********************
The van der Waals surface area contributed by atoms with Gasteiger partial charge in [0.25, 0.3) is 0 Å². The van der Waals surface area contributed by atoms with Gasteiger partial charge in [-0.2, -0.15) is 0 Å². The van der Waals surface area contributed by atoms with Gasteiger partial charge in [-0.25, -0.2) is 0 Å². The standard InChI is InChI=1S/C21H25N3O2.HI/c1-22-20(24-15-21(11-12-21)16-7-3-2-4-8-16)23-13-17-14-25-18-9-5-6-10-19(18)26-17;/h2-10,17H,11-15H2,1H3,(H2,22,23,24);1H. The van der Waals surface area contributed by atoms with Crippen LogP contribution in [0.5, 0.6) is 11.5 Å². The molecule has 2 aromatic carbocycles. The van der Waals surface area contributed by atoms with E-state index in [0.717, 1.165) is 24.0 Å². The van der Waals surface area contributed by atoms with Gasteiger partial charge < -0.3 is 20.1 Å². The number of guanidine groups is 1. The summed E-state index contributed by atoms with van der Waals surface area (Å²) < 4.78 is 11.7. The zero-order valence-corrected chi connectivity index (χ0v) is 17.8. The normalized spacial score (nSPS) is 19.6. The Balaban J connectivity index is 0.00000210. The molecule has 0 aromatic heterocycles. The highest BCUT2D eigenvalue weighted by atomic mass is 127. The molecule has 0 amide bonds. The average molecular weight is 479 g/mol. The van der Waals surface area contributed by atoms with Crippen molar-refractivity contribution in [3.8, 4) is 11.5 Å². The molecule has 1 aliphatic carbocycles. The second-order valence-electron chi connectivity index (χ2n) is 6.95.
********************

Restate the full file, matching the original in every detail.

The van der Waals surface area contributed by atoms with Gasteiger partial charge in [0.25, 0.3) is 0 Å². The van der Waals surface area contributed by atoms with Gasteiger partial charge in [-0.2, -0.15) is 0 Å². The van der Waals surface area contributed by atoms with Gasteiger partial charge in [-0.25, -0.2) is 0 Å². The standard InChI is InChI=1S/C21H25N3O2.HI/c1-22-20(24-15-21(11-12-21)16-7-3-2-4-8-16)23-13-17-14-25-18-9-5-6-10-19(18)26-17;/h2-10,17H,11-15H2,1H3,(H2,22,23,24);1H. The van der Waals surface area contributed by atoms with Crippen LogP contribution in [0.5, 0.6) is 11.5 Å². The molecule has 2 aromatic carbocycles. The van der Waals surface area contributed by atoms with E-state index in [0.717, 1.165) is 24.0 Å². The van der Waals surface area contributed by atoms with Gasteiger partial charge < -0.3 is 20.1 Å². The number of guanidine groups is 1. The summed E-state index contributed by atoms with van der Waals surface area (Å²) < 4.78 is 11.7. The zero-order valence-corrected chi connectivity index (χ0v) is 17.8. The normalized spacial score (nSPS) is 19.6. The Balaban J connectivity index is 0.00000210. The molecule has 0 aromatic heterocycles. The highest BCUT2D eigenvalue weighted by atomic mass is 127. The molecule has 0 amide bonds. The average molecular weight is 479 g/mol. The van der Waals surface area contributed by atoms with Crippen molar-refractivity contribution in [3.8, 4) is 11.5 Å². The molecule has 1 aliphatic carbocycles. The second-order valence-electron chi connectivity index (χ2n) is 6.95.